I woke up abruptly from my nap. All of a sudden I heard the faint sound of clapping, screaming, and drumming from the window. My host parents were not home, so it was just my friend, Caillean and I. Running to the nearest window, I tried to discern what all of this commotion was about. There were about 5o+ people outside, all dressed in bright patterned frocks. A group of men were huddled in the center talking very loudly. I was under the impression this was some sort of procession as people were slowly moving up the street from one house to the next. I looked down to see my friend peering through the gate, and out of my own curiosity I rushed down to meet her and take a closer look.
When I got to the front gate, I asked if she knew what all this was about. We were both pretty confused, as this particular area is generally on the quiet side of town. Holding the end of the parade, women in shawls of red and black stripes and fluorescent green and fuchsia flowers were making their way up the road. The music started to fade out and we had about 45 seconds to make our minds whether we should follow. If we went, not only would we be crashing this gathering and disregarding all basic courtesies and socially acceptable behavior in the US, but also we would be joining a mob of total strangers. However, there was something so enticing about their laughing, singing and screaming that was drawing us forward. We did some quick calculations beforehand. Being that there were two of us, we had some safety in numbers. In case of emergency we would be less than a kilometer from our house. Our decision was made. I grabbed my flip-flops, threw a camera over my head and rushed out the door.
We followed their voices up the road to some old bathhouses. Here, we were at the face of the mountain. Some men stood next to a fountain outside, waxing their cars. They were definitely confused, but eager to discover why we were there. A few of them started whistling at us, but given the nature of the culture, we tried to stay close to the side walk. As we walked closer, other men in shorts and more casual robes were playing a very rhythmic African beat. It sounded a little similar to some Caribbean arrangements I had heard in the past. After tossing the drums around, someone started playing with the tempo and picking the music up to a fast paced danced beat. People were jumping and swinging their arms, gyrating there hips back and forward to the music.
The women were singing along as well in the back. They were all covered up, but there were very few abayas. Most of the women wore patterned cotton shifts with a matching shawl over their heads. A few little girls in the center were holding baskets of flower petals. Every once in awhile they would take a big handful of petals reaching their arms up and tossing them into the air so that we were all dancing in a mist of dissipating flowers. Everyone was looking over at us in the corner, and I kept hearing “ingleezi” being strung into their conversations. They were smiling at us a little bashfully that is and laughing at our situation.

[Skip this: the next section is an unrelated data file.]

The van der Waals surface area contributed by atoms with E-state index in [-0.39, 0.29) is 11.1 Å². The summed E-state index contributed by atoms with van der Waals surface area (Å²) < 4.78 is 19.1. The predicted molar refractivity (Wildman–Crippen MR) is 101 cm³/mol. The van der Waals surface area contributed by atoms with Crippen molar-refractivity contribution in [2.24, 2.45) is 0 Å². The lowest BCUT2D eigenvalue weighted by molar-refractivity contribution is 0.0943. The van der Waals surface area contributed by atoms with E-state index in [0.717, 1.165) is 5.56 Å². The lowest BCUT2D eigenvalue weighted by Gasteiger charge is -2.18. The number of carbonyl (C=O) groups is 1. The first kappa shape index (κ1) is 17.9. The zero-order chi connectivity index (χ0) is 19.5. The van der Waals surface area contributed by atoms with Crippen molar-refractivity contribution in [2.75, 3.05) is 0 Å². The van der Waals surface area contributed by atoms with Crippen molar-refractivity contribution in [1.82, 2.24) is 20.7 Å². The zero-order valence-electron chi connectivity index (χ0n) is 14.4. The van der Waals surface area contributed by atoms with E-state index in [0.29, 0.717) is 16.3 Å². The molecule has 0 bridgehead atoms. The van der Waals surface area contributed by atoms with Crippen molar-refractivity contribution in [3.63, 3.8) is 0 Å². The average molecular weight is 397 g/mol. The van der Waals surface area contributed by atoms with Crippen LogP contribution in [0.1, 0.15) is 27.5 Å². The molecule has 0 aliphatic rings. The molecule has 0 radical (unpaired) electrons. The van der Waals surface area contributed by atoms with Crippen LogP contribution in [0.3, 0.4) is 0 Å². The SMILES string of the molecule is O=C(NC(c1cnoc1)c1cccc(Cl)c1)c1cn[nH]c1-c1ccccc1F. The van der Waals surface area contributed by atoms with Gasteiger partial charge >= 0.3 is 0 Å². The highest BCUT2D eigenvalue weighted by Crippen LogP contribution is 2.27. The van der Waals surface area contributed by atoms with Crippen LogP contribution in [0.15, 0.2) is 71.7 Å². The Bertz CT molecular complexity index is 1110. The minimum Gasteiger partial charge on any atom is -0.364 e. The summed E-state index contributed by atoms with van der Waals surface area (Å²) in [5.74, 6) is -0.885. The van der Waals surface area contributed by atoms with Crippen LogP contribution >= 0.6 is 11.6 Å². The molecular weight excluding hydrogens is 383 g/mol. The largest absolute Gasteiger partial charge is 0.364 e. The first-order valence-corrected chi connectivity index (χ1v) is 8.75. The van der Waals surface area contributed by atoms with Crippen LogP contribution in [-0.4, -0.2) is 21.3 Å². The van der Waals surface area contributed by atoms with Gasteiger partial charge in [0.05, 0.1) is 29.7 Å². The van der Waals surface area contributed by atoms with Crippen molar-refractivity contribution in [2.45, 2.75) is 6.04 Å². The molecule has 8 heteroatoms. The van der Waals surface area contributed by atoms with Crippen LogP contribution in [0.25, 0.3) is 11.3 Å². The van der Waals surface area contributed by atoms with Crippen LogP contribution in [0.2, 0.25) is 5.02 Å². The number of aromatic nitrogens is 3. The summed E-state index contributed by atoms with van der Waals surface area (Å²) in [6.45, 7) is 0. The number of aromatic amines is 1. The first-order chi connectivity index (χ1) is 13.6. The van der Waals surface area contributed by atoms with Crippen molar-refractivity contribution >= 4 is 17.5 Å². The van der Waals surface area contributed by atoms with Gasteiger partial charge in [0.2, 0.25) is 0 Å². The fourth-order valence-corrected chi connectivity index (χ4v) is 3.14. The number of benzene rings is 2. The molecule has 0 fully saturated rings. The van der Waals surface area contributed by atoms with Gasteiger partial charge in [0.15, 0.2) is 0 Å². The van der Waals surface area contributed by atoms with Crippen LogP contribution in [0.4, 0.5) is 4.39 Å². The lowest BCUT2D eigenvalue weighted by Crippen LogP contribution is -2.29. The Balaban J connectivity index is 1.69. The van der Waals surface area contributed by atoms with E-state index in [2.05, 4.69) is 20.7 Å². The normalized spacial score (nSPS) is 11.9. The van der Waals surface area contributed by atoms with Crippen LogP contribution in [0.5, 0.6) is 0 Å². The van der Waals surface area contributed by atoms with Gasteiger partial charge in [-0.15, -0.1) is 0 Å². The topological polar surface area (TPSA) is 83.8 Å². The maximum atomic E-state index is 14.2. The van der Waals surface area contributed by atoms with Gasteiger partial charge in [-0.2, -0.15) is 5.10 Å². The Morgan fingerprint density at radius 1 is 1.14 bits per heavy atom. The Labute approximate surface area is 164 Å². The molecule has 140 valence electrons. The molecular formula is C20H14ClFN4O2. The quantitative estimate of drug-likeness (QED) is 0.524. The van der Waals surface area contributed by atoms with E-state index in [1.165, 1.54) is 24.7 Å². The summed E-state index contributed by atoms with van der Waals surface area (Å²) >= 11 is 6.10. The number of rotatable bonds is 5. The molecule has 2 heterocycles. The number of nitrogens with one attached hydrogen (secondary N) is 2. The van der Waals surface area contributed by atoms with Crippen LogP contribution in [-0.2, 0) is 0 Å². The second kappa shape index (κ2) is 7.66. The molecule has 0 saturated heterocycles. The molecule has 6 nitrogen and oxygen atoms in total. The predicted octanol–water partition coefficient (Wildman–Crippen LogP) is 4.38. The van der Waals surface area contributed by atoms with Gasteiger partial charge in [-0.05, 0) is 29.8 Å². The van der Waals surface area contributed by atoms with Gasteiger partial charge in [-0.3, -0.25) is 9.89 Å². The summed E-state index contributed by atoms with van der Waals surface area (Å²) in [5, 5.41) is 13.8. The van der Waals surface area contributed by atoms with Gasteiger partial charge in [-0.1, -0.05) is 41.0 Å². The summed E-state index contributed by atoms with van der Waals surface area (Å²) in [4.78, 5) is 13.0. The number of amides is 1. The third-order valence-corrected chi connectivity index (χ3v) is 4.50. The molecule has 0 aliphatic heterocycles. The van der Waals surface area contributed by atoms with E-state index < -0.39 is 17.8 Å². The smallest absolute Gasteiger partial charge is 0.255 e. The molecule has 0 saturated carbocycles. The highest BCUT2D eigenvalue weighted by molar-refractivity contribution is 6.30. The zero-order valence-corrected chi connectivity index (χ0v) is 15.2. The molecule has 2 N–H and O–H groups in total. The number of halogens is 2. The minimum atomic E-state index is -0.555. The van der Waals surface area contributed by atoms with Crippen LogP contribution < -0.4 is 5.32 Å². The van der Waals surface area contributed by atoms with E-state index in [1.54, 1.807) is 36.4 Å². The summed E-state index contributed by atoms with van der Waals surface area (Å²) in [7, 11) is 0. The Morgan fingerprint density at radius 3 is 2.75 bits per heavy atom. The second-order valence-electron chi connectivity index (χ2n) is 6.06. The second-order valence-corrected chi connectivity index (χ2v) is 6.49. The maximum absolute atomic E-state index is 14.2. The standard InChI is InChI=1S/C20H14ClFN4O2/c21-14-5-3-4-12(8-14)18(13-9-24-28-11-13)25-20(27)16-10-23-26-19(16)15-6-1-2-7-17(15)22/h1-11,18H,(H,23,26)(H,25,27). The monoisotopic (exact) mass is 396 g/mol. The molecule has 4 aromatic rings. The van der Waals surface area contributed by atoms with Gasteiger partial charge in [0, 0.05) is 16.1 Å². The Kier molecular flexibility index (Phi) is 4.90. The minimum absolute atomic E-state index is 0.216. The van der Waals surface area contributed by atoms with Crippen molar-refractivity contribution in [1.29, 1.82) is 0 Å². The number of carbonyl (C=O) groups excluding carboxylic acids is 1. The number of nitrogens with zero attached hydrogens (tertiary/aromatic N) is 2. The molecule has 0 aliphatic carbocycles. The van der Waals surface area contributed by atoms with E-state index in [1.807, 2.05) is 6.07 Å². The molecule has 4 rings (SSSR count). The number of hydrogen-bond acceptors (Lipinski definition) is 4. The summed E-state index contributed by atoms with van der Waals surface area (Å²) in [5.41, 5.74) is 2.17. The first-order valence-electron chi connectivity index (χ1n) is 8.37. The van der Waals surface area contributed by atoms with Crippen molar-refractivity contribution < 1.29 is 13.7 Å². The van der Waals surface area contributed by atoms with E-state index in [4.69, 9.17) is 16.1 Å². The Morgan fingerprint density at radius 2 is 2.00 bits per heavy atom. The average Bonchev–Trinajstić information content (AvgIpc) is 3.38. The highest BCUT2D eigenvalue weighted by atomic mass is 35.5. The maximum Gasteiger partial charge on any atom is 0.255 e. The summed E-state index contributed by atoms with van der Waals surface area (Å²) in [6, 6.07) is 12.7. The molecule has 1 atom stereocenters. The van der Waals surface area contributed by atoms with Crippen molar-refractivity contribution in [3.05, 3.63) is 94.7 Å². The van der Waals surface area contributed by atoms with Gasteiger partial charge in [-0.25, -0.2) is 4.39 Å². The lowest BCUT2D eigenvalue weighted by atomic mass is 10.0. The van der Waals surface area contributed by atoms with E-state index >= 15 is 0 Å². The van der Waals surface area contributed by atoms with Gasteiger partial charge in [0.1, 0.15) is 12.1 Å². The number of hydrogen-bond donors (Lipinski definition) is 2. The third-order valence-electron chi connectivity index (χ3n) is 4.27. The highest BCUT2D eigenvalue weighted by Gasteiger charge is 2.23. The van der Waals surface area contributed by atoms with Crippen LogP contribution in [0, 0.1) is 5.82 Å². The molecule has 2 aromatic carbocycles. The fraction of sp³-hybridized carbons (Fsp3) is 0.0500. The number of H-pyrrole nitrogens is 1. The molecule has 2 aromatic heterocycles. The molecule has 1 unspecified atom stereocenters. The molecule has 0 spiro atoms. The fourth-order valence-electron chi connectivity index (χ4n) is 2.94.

Finally someone walked up to us and offered some bread and halwa, a mashed date and honey paste. They told us they were celebrating the birthday of a one-year-old girl, and the entire town and extended family had come out to help with the festivities. They invited us to stay and offered me to take pictures. People were welcoming us with open arms, and wanted to talk to us whether a 30 second conversation in Arabic or some longer explanation in our native tongue.
We went over to meet the birthday girl. She had large black eyes and curly dark hair formed into small braids and ponytails. She was full of smiles, though it wasn’t clear she was even aware it was her birthday. Her hands and feet were dyed amber with beautiful paisley swirls of henna.
Eventually after some type of chanting or performance, people began to congregate back together. This time everyone was dancing and cheering as we walked down to the center of the village. They had put down some brightly died straw mats to cover the cement. Using wooden pillars and some left over green fabric, they made a make shift wall to line the space. We all slowly flocked inside for further festivities. The bagpipes began to play and the drumming started up again. A man was popping his chest with each breath, his arms swinging by his side folding them in an out. Even brothers and sisters were dancing stepping and kicking to the music. Somebody whispered to us that all Arabs play the drums, but this style was specific to Oman and the gulf because of their close vicinity to Africa.
Eventually we heard the word “halas” (finished) and people started packing up. We were invited back at 9:00 pm that evening, but unfortunately were unable to attend. I am so happy I was able to dispel my fears and participate in something so spontaneous. I happen to enjoy taking risks, that is if it involves festivities and dancing count me in.